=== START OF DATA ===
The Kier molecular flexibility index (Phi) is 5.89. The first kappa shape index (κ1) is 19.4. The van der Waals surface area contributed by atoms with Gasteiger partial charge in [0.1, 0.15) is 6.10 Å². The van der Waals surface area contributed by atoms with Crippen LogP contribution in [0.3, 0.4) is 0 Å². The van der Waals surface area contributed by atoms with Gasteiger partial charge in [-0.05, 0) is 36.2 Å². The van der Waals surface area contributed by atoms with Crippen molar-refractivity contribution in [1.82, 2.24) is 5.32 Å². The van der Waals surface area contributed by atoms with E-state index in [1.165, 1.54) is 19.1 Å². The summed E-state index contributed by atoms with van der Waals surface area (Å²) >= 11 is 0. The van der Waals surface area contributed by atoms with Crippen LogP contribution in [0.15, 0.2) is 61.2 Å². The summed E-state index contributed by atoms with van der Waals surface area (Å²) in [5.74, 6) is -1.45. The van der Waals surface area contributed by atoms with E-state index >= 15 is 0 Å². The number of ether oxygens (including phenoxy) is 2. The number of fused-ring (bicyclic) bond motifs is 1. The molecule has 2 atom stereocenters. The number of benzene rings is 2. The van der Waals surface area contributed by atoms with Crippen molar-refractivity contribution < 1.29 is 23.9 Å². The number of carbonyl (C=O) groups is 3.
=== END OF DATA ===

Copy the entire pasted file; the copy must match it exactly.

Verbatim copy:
The Kier molecular flexibility index (Phi) is 5.89. The first kappa shape index (κ1) is 19.4. The van der Waals surface area contributed by atoms with Gasteiger partial charge in [0.1, 0.15) is 6.10 Å². The van der Waals surface area contributed by atoms with Crippen LogP contribution in [0.3, 0.4) is 0 Å². The van der Waals surface area contributed by atoms with Gasteiger partial charge in [-0.05, 0) is 36.2 Å². The van der Waals surface area contributed by atoms with Crippen molar-refractivity contribution in [1.82, 2.24) is 5.32 Å². The van der Waals surface area contributed by atoms with E-state index in [1.165, 1.54) is 19.1 Å². The summed E-state index contributed by atoms with van der Waals surface area (Å²) >= 11 is 0. The van der Waals surface area contributed by atoms with Crippen LogP contribution in [0.15, 0.2) is 61.2 Å². The summed E-state index contributed by atoms with van der Waals surface area (Å²) in [5.74, 6) is -1.45. The van der Waals surface area contributed by atoms with E-state index >= 15 is 0 Å². The number of ether oxygens (including phenoxy) is 2. The number of fused-ring (bicyclic) bond motifs is 1. The molecule has 2 atom stereocenters. The number of benzene rings is 2. The van der Waals surface area contributed by atoms with Crippen molar-refractivity contribution < 1.29 is 23.9 Å². The number of carbonyl (C=O) groups is 3.